What next after level 3?

Hi all,
I’ve just finished Level 3 North and was wondering what to do for the best now to continue my learning.

I have already been listening to the Advanced level conversations and really enjoy them. I do though feel I learn best through the standard lessons I’ve completed in levels 1-3. I was wondering if there were any plans for a level 4 in the future?

I did complete the old course 3 a few years ago so I’m thinking of trying a few lessons from that again just to see how much of it has stuck. I will also continue listening to the Advanced level and will try and spend more time doing the recommended listen-read-listen approach.

If anyone else has any advice on what they’ve done to continue their learning after completing level 3 it would be gratefully received!



Congrats @draig_wrecsam

So, you must be getting good by now :wink:

I spoke and listened as much as possible - I went to the local SSIW meeting, do you have one?.. I read non-literary books which I found consolidated and stretched what I knew and found a ‘cheat’ on the BBC Fwy website which really gave me a boost listening to Radio Cymru. See here

Edit: Whoops - just realised that whilst you could get there by clicking on another link, that wasn’t the direct link I thought it was. Click here to get straight to the Radio Cymru link.

Keep up the good work!

Rich :slight_smile:

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This links in to a chat I was having with some Bwtcampers recently. We have never really intended to go further than level 3 with formal courses (although ‘never’ is a malleable word…!), but have always wondered what else we could teach.

The problem is that level 1 and 2 get you from nothing to loads of Welsh, and able to get amongst them and and use your new language. Level 3 is very much an ‘icing on the cake’ level, een though it introduces a lot of new and useful material. There are diminishing returns in learning through a ‘formal’ course, with the danger that a lot of it could be stuff that you are familiar with anyway.

Which is where my Bwtcamp conversation come in.

Because what I hear is that there are lots of little things that people aren’t sure of, that they hear, but can’t quite use, and that the know of, but haven’t got to grips with. In the olden days (ie until 18 months ago) many (mosy?)people took a few years to get to the end of level 3 and course 3, and hearing about people getting there in 9 months was an extraordinary thing, but with that now being normal, we are fast tracking you into situations where you have plenty of language but very little experience.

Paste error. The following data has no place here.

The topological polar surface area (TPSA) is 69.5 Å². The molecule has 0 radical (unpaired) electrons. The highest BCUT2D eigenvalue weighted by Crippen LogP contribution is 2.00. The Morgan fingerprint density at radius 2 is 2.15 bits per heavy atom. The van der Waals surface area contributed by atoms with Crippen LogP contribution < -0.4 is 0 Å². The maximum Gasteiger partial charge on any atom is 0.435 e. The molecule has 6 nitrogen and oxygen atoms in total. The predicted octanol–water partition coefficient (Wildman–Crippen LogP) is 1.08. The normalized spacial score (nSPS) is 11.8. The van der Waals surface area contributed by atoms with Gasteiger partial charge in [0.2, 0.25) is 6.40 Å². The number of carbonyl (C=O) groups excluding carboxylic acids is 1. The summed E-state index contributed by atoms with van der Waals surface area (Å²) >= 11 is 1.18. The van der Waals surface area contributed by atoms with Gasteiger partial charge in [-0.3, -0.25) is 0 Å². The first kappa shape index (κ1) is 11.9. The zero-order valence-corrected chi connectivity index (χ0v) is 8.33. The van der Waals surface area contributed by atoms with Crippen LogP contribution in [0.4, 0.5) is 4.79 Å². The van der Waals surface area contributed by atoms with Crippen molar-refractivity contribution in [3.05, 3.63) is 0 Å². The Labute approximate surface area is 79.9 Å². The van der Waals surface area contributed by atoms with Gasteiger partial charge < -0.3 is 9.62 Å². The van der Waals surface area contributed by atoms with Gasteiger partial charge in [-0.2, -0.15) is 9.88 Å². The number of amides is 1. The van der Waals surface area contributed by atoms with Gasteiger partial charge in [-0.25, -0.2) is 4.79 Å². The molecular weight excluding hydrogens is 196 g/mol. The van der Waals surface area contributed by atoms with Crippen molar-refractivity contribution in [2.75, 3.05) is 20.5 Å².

So - I’ll ask the question here because I think it’s becoming more and more relevant, the more people complete the 6 (9) and soon the 12 (18) month routes.

What would people like to see in a level 4? A few ideas:

What things can’t you say that you want to?
What things do you know about in Welsh, but don;t know how to use?
What gaping holes )if any) have caught you out as you are having conversations with ‘real’ people (ie people who haven’t learnt exactly the same stuff as you on SSiW)?
What patterns have come up in advanced listening material that you’ve thought ‘Ŵŵŵ, I like that - I wonder how you use it’?

Remember, we are talking about patterns and cultural uses etc rather than vocabulary as such. I’m sure there are ways that we could teach you vocabulary as well, but that would be going down a rabbit hole of work for less and less return again.



Hi @Iestyn,

I pre-dated the structured courses - just - but loved the challenges and whipped through them…and confirm it is a funny feeling when you realise there are no more.

The levels felt a bit like a series of ladders, or even ski lifts to me!.,they progressively take you up to higher and higher levels from where you can practice and learn by yourself! …and in this sense they help you get started - initially of course - and then after that, help you to help yourself.

So post level 3, I was looking for the next lift up to the higher slopes…and I would confess that this was by far the most difficult stage of learning for me.